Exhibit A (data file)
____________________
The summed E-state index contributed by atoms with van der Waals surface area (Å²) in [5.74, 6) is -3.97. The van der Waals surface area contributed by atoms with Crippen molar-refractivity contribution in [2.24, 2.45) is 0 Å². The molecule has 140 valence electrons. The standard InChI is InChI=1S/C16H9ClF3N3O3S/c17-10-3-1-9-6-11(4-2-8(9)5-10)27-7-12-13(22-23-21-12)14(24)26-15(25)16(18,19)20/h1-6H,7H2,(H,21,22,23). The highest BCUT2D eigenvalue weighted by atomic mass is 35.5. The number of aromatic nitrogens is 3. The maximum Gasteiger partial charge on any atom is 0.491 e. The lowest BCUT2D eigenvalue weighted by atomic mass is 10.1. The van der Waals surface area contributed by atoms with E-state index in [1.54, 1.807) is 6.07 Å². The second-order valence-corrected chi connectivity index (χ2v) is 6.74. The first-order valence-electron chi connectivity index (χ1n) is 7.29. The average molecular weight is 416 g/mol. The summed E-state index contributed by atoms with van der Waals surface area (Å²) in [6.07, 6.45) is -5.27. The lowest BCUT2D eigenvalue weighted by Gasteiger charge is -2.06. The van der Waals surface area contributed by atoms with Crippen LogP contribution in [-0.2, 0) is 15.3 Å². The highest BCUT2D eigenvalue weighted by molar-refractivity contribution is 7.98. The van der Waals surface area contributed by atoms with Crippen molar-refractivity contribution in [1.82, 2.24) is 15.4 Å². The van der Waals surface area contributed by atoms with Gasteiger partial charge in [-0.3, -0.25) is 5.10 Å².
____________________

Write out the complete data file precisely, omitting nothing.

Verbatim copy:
The summed E-state index contributed by atoms with van der Waals surface area (Å²) in [5.74, 6) is -3.97. The van der Waals surface area contributed by atoms with Crippen molar-refractivity contribution in [2.24, 2.45) is 0 Å². The molecule has 140 valence electrons. The standard InChI is InChI=1S/C16H9ClF3N3O3S/c17-10-3-1-9-6-11(4-2-8(9)5-10)27-7-12-13(22-23-21-12)14(24)26-15(25)16(18,19)20/h1-6H,7H2,(H,21,22,23). The highest BCUT2D eigenvalue weighted by atomic mass is 35.5. The number of aromatic nitrogens is 3. The maximum Gasteiger partial charge on any atom is 0.491 e. The lowest BCUT2D eigenvalue weighted by atomic mass is 10.1. The van der Waals surface area contributed by atoms with E-state index in [1.54, 1.807) is 6.07 Å². The second-order valence-corrected chi connectivity index (χ2v) is 6.74. The first-order valence-electron chi connectivity index (χ1n) is 7.29. The average molecular weight is 416 g/mol. The summed E-state index contributed by atoms with van der Waals surface area (Å²) in [6.07, 6.45) is -5.27. The lowest BCUT2D eigenvalue weighted by Gasteiger charge is -2.06. The van der Waals surface area contributed by atoms with Crippen LogP contribution in [-0.2, 0) is 15.3 Å². The highest BCUT2D eigenvalue weighted by molar-refractivity contribution is 7.98. The van der Waals surface area contributed by atoms with Crippen molar-refractivity contribution in [1.82, 2.24) is 15.4 Å². The van der Waals surface area contributed by atoms with Gasteiger partial charge in [-0.3, -0.25) is 5.10 Å².